I was nervous; I peed four times in one hour. I was afraid I’d line up with the walkers by accident. And then they made the announcement: “10 minutes to start runners take to the street.” This is one of the parts I love, the Rocky Theme plays in my ears when this happens. That slow walk to the starting line. I could not hear the race director at all, he was announcing something I probably needed to know like if the streets are open to traffic or if there is a big hill or landmines we need to dodge. I hoped there would always be someone in front of me I could see so I wouldn’t need to make any course decisions on my own. The starting corral is when I cry, sure nuff- I cried. It didn’t last, the second the gun went off I forgot all about crying and thought a lot more about breathing. 6 mins into the race I looked to my right and Bill Rogers is running next to me. I thought maybe my Gatorade had been spiked with LSD, it was an incredible dream. I’m 10 years old, I’m inside the RCA and I’m running next to that guy from the marathon. He paced with me for 2 minutes. You could tell he was leisurely jogging so that everyone got a chance to run with him, he would crisscross the streets for no reason just to kill time and then he was gone. If I had been doing the Lordship race I’d already be all alone on the road and looking down trying to follow the teenager’s sneaker prints. I ran the first mile 9:35 which for me is amazing then Friday caught me on Sunday. 10:30 and 10:40 for the next two miles. I finished with the same time as my last 5k so no complaints.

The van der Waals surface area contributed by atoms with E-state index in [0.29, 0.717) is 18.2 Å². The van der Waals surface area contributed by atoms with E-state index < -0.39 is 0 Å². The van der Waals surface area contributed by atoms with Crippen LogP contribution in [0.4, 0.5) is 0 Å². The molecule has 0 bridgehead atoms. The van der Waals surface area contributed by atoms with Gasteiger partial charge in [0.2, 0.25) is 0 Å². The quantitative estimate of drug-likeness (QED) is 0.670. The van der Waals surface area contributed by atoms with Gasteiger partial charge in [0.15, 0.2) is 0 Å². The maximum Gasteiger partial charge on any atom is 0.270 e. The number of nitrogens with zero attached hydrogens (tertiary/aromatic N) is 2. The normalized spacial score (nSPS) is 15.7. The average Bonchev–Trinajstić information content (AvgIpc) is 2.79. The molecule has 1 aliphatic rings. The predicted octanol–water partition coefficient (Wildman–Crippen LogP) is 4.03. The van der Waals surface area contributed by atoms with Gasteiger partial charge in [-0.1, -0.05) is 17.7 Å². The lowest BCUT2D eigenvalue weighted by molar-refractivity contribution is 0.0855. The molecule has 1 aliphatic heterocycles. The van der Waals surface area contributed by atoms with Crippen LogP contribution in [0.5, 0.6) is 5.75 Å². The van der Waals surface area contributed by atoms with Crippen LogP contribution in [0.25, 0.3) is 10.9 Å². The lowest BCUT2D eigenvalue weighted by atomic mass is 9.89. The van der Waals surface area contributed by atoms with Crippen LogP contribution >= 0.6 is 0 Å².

After the race, I wandered around and waited for the awards. Bill handed out the trophies and took pictures with everyone. I ate my token bagel with the free bottled water and I was really happy with everything. As I was leaving a man was sitting in a wheelchair had his family around him and they thanked me for coming. The race was to benefit Bob Veillette, a former runner and local hero who had a stroke and is now paralyzed below the eyes. The money goes to pay the expenses to keep him at home and not a nursing home. Bill Rogers picks a lot of his races for the cause. Seeing that man’s family around him today I think Bill picked a great cause.

Race time 32:11

1 comment:

  1. Love this post Carole. It should be in a magazine. I bet you could sell it too -- you've got the famous name running right beside you afterall.

    I commend you for running 5k's. It takes me three miles just to warm up. And everyone takes off like a bat out of hell (why does a bat in particular want out of hell so quickly anyhow? Never did get that). Anyway -- bats or not, those 5ker's are a little intimidating.